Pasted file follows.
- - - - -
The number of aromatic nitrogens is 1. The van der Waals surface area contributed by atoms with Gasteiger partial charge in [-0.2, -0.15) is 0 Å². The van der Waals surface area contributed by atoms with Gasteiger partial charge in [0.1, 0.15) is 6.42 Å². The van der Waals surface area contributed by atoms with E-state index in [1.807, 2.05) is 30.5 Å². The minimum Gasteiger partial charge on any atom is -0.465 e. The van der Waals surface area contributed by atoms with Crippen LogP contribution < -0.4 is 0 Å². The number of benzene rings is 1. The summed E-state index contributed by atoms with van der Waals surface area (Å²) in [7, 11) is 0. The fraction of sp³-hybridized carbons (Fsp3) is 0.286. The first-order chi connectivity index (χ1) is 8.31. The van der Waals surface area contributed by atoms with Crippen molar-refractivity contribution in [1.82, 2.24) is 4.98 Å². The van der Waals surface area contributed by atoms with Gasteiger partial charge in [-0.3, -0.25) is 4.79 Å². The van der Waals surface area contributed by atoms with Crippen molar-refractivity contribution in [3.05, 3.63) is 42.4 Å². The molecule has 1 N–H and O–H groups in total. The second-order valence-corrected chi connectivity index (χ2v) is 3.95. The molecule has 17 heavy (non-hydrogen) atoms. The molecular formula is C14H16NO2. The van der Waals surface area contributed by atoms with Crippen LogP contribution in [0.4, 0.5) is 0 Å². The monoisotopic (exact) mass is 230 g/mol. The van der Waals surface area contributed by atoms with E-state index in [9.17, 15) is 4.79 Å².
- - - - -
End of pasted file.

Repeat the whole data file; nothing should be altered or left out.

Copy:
The number of aromatic nitrogens is 1. The van der Waals surface area contributed by atoms with Gasteiger partial charge in [-0.2, -0.15) is 0 Å². The van der Waals surface area contributed by atoms with Gasteiger partial charge in [0.1, 0.15) is 6.42 Å². The van der Waals surface area contributed by atoms with E-state index in [1.807, 2.05) is 30.5 Å². The minimum Gasteiger partial charge on any atom is -0.465 e. The van der Waals surface area contributed by atoms with Crippen LogP contribution < -0.4 is 0 Å². The number of benzene rings is 1. The summed E-state index contributed by atoms with van der Waals surface area (Å²) in [7, 11) is 0. The fraction of sp³-hybridized carbons (Fsp3) is 0.286. The first-order chi connectivity index (χ1) is 8.31. The van der Waals surface area contributed by atoms with Crippen molar-refractivity contribution in [1.82, 2.24) is 4.98 Å². The van der Waals surface area contributed by atoms with Gasteiger partial charge in [-0.3, -0.25) is 4.79 Å². The van der Waals surface area contributed by atoms with Crippen molar-refractivity contribution in [3.05, 3.63) is 42.4 Å². The molecule has 1 N–H and O–H groups in total. The second-order valence-corrected chi connectivity index (χ2v) is 3.95. The molecule has 17 heavy (non-hydrogen) atoms. The molecular formula is C14H16NO2. The van der Waals surface area contributed by atoms with Crippen LogP contribution in [0.4, 0.5) is 0 Å². The monoisotopic (exact) mass is 230 g/mol. The van der Waals surface area contributed by atoms with E-state index in [9.17, 15) is 4.79 Å².